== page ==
Note: This page covers information specific to Arizona. For general information concerning false light see the general False Light section of this guide.
Arizona recognizes the tort of “false light” as one of the four “invasion of privacy” torts. Plaintiffs can sue for false light when offensive and false information or innuendo about them is spread publicly. The specific elements a plaintiff must prove are listed below under Elements of a False Light Claim.
While false light in Arizona is similar to defamation, there are several differences.
- First, statements need to be publicized more widely for false light than defamation. See Hart v. Seven Resorts, Inc., 947 P.2d 846, 854 (1997) (“‘Publicity’ as it is used [for false light] differs from ‘publication’ [for defamation purposes].”) (second alteration in original) (quoting Restatement (Second) of Torts § 652D).
- Second, defamation requires harm to reputation or other social consequences, while false light does not. Godbehere v. Phoenix Newspapers, Inc., 783 P.2d 781, 787 (1989) (“Privacy, [unlike defamation], does not protect reputation but protects mental and emotional interests. . . . Under this theory, a plaintiff may recover even in the absence of reputational damage... .”)
- Third, material must be offensive for false light, id. at 786, while it need not be for defamation.
- Fourth, false light in Arizona protects against not only false statements, but also false implications and innuendo. Id. at 787.
Elements of a False Light Claim
Arizona has adopted the formulation of the tort of false light found in Restatement (Second) of Torts § 652E. Godbehere, 783 P.2d at 786‑87. To establish a false light claim, a plaintiff must show that the defendant (1) made statements about the plaintiff (2) to the public that are (3) “highly offensive to a reasonable person” and (4) the defendant “had knowledge of or acted in reckless disregard as to the falsity of the publicized matter and the false light in which the [plaintiff] would be placed.” Hart, 947 P.2d at 854. Each of these requirements is described in greater detail below.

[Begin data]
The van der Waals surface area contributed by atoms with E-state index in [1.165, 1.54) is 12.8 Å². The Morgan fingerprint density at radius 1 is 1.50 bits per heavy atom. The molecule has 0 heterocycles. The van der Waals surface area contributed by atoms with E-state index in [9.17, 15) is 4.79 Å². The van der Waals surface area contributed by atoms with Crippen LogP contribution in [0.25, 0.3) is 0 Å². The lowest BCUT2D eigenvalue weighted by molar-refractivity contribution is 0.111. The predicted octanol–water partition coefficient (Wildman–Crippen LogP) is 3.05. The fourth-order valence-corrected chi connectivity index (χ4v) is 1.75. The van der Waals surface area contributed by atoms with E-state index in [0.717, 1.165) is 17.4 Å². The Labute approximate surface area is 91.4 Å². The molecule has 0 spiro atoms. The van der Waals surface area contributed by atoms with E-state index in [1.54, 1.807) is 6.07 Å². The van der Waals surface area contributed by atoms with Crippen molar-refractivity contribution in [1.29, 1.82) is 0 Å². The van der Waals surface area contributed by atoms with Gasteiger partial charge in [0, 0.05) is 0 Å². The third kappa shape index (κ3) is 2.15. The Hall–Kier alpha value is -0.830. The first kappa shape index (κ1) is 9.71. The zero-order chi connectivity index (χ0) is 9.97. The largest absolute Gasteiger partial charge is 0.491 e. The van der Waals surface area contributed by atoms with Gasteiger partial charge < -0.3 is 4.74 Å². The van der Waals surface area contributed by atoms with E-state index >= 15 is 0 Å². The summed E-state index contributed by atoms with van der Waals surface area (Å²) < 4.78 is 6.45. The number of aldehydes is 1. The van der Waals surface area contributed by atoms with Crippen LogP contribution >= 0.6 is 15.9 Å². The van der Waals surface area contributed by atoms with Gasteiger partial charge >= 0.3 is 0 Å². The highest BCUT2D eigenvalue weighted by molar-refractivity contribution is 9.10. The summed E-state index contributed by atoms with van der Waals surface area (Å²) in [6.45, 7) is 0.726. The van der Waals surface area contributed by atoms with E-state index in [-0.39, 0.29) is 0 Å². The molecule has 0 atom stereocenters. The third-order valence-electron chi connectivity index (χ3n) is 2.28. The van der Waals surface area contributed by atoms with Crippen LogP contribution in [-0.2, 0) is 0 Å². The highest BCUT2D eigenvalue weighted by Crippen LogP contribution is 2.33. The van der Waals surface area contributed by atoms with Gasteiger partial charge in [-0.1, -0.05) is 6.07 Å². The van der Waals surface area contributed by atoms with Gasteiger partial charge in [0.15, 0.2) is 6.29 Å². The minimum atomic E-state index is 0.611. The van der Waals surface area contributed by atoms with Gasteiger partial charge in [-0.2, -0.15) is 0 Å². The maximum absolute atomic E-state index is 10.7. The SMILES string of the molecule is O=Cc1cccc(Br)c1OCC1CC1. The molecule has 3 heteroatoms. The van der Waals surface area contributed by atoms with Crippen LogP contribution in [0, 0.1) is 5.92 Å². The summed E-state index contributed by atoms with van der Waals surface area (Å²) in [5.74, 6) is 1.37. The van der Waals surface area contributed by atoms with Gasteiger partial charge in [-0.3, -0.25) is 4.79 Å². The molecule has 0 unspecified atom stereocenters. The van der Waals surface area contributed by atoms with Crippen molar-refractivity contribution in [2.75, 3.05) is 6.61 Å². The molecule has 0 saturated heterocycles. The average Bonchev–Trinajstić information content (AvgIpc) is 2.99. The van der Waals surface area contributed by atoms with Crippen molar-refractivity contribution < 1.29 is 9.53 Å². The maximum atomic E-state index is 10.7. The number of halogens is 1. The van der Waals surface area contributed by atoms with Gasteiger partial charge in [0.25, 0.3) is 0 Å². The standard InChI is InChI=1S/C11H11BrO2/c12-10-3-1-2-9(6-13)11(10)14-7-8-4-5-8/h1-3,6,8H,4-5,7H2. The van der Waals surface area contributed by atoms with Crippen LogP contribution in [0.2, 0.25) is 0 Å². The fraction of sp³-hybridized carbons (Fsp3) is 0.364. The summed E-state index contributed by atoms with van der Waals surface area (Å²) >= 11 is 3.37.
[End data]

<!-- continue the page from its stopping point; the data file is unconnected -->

Identification of Plaintiff
CMLP is not aware of any Arizona case law discussing how specifically a statement must identify the plaintiff to create an actionable claim for false light.
False light, as well as the other invasion of privacy torts recognized in Arizona “‘depends upon publicity given to the private life of the individual.’” Hart, 947 P.2d at 854 (quoting Restatement (Second) of Torts § 652D). To make out a claim for false light, a plaintiff must show that “‘the matter is made public, by communicating it to the public at large, or to so many persons that the matter must be regarded substantially certain to become public knowledge.’” Id., (quoting Restatement (Second) of Torts § 652D). The form of communication (oral, written, etc.) does not matter as long as the communication “‘reaches, or is sure to reach, the public.’” Id. (quoting Restatement (Second) of Torts § 652D).
To prove publicity, the plaintiff must provide more than an “unsubstantiated allegation” that information has been communicated publicly. Id. at 855. In Hart, the court provided a list of illustrative examples of “the kinds of evidence” a plaintiff might use to help prove publication, including “affidavits from persons in the community who had heard the rumors; affidavits by [the plaintiff] denying that they discussed [the information], thereby starting the rumors themselves; or any direct allegation of actual publication (e.g. via newspaper, public announcement, etc.) by [the defendant].” Id. at 855 n.18.